Huckleberry Jam (freezer jam)

Kelly Williams Recipe

By Kelly Williams Wildflours

makes about 7 cups (I got 10-12 oz. jars making 2 batches)
Prep Time:
Cook Time:

Since I'm too scared to learn how to can all by myself, I have always stuck with and been very happy with the "freezer jam recipes and method". Someday I'll venture out and try my hand at the real thing, but for now, posting my recipe for huckleberry freezer jam! ;) :D It's to die for! More "soft-set" than regular jam, but VERY, very good! Fantastic slightly warmed over vanilla ice cream, too! :D Enjoy!!
Photo of my jam by me. (TWO BATCHES making 10-12 oz. jars.)


2 1/2
pints fresh huckleberries, or frozen thawed and drained
( or 3 cups crushed huckleberries)
5 1/4 cups
(1.75 oz.) box sure*jell premium fruit pectin
3/4 cup

Directions Step-By-Step

Wash and rinse plastic containers with tight fitting lids. Use 1 to 2 cup size containers. I used glass canning jars. Crush 1 cup of berries at a time with a potato masher for best results. If using a food processor, pulse to very fine chop. DO NOT PUREE. Jam should have bits of fruit. *I used my potato masher. Measure exact amount of prepared fruit into a large bowl. Measure exact amount of sugar into a separate bowl. Reducing sugars or using sugar substitutes will result in set failure unless you use SURE-JELL FOR LESS OR NO SUGAR NEEDED RECIPES for no or low sugar jams and jellies. Stir sugar into prepared fruit or juice. Mix well. Let stand 10 minutes; stir occasionally.
Stir 1 box SURE-JELL PREMIUM FRUIT PECTIN and ¾ cup water in small sauce pan. (Pectin may start out lumpy). Bring to a boil on high heat, stirring constantly. Boil 1 minute, stirring occasionally. Remove from heat. Stir pectin into fruit mixture. Stir constantly until sugar is completely dissolved and no longer grainy, about 3 minutes. (A few sugar crystals may remain.) Pour into prepared containers, leaving ½ inch at top for expansion during freezing; cover. I used glass canning jars, left room and had no problems freezing them. Let stand at room temperature 24 hours until set. Refrigerate up to 3 weeks. Otherwise, store in freezer up to a year. Thaw in refrigerator or it will get very runny. Always store in refrigerator, too, and not room temp.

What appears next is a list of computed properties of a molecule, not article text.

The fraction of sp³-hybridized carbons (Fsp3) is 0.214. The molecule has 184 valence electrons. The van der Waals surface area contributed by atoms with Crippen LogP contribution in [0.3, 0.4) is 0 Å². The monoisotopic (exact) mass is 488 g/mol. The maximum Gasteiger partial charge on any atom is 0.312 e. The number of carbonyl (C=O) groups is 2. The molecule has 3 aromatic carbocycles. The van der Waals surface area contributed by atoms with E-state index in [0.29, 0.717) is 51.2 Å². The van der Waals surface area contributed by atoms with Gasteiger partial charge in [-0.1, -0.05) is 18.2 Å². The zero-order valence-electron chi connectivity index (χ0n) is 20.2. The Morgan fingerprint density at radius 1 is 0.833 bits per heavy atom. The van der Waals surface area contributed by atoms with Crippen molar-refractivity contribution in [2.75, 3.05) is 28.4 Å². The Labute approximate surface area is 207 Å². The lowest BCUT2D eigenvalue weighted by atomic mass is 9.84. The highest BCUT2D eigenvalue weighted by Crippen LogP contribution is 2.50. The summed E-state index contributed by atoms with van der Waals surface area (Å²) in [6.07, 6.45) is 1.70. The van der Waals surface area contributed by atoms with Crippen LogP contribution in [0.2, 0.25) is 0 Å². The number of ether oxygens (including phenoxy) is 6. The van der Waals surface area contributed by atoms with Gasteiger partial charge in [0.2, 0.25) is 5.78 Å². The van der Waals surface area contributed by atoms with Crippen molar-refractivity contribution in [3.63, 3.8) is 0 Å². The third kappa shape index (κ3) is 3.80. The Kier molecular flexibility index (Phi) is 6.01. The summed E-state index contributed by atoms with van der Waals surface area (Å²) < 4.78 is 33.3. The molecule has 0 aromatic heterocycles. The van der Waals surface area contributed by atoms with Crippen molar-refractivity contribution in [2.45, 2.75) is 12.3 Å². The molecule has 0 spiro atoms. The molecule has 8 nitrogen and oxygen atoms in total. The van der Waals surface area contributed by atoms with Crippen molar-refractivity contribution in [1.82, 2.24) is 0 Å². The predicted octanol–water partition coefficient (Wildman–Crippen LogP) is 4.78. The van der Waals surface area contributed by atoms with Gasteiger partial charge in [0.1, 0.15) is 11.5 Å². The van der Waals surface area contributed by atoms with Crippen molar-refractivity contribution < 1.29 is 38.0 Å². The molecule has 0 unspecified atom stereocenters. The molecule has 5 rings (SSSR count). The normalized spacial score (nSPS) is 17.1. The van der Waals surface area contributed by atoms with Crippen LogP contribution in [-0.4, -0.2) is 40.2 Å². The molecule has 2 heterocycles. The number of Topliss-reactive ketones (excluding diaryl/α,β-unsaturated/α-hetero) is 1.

*I used frozen berries that I drained in a colander over a bowl to catch the juices. I saved the juices and added it to a pitcher of sweet tea!

About this Recipe

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virginia parrish virginiaann
Jun 30, 2012
Kelly I haven't been to the wood & picked any in 40 years but I still remember the redbugs I use to get picking them in one wooded area we picked. Now I pick in my back yard where I have 3 blueberry bushes planted.They produce more than I can use so I give the extra to family & friends if they are willing to come pick them.
Kelly Williams Wildflours
Jun 30, 2012
You are so lucky, Virginia!! :D Thank god we don't have any around here. I'd eat them all. Every...last...berry.
virginia parrish virginiaann
Jun 29, 2012
huckleberrys grow wild in some woods in NC. I make cooked & freezer jam, I actually like the taste of the freezer jam better, it just has a fresher & less sugary sweet taste than the cooked kind. I do like looking in my cabinet & seeing the canned ones tho & think I made them myself.
Nancy Hearell rayna304
Jan 10, 2012
Thanks very much Kelly! I will definitely order some asap. I never thought about trying to order them online.
Kelly Williams Wildflours
Jan 6, 2012
Thanks, Melanie!! That would be fantastic!! :D

Nancy: This was the first year I got to try them, couldn't BELIEVE how good they were, WOW. We ordered them from a father 'n'son shop and they came frozen and absolutely LOVE them. I'm sure there are tons of places you could order from, but here's where we got them:
(They are out of season right now of course, but sign up for an email reminder from them, and they'll let you know when they are picking them. They go FAST, sell out within a week or two, so you have to do it right away.) Hope that helps! :D